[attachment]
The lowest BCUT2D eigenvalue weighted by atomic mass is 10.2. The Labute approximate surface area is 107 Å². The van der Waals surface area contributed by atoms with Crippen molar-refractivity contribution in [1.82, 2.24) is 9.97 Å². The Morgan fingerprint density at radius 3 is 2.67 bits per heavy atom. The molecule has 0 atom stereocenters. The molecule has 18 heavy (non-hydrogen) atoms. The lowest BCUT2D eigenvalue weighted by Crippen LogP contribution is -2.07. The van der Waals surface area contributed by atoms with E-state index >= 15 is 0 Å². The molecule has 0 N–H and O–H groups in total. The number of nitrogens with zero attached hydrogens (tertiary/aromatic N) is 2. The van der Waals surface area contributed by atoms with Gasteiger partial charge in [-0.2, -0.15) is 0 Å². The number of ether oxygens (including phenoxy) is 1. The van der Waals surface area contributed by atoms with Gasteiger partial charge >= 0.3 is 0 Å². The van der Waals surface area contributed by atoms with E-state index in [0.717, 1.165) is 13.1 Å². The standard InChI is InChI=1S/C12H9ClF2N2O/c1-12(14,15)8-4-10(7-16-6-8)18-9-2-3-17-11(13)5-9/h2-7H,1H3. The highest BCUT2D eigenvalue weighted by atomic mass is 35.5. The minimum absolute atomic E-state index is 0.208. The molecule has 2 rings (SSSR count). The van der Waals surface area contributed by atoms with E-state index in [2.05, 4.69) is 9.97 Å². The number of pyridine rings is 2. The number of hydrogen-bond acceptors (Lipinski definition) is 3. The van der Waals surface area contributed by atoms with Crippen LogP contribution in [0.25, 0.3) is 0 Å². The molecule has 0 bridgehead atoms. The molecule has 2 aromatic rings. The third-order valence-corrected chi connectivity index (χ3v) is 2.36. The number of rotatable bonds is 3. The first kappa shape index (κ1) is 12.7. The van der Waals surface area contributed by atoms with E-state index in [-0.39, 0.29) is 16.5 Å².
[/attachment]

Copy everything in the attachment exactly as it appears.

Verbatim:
The lowest BCUT2D eigenvalue weighted by atomic mass is 10.2. The Labute approximate surface area is 107 Å². The van der Waals surface area contributed by atoms with Crippen molar-refractivity contribution in [1.82, 2.24) is 9.97 Å². The Morgan fingerprint density at radius 3 is 2.67 bits per heavy atom. The molecule has 0 atom stereocenters. The molecule has 18 heavy (non-hydrogen) atoms. The lowest BCUT2D eigenvalue weighted by Crippen LogP contribution is -2.07. The van der Waals surface area contributed by atoms with E-state index >= 15 is 0 Å². The molecule has 0 N–H and O–H groups in total. The number of nitrogens with zero attached hydrogens (tertiary/aromatic N) is 2. The van der Waals surface area contributed by atoms with Gasteiger partial charge in [-0.2, -0.15) is 0 Å². The number of ether oxygens (including phenoxy) is 1. The van der Waals surface area contributed by atoms with Gasteiger partial charge >= 0.3 is 0 Å². The van der Waals surface area contributed by atoms with E-state index in [0.717, 1.165) is 13.1 Å². The standard InChI is InChI=1S/C12H9ClF2N2O/c1-12(14,15)8-4-10(7-16-6-8)18-9-2-3-17-11(13)5-9/h2-7H,1H3. The highest BCUT2D eigenvalue weighted by atomic mass is 35.5. The minimum absolute atomic E-state index is 0.208. The molecule has 2 rings (SSSR count). The van der Waals surface area contributed by atoms with E-state index in [2.05, 4.69) is 9.97 Å². The number of pyridine rings is 2. The number of hydrogen-bond acceptors (Lipinski definition) is 3. The van der Waals surface area contributed by atoms with Crippen LogP contribution in [0.25, 0.3) is 0 Å². The molecule has 0 bridgehead atoms. The molecule has 2 aromatic rings. The third-order valence-corrected chi connectivity index (χ3v) is 2.36. The number of rotatable bonds is 3. The first kappa shape index (κ1) is 12.7. The van der Waals surface area contributed by atoms with E-state index in [-0.39, 0.29) is 16.5 Å².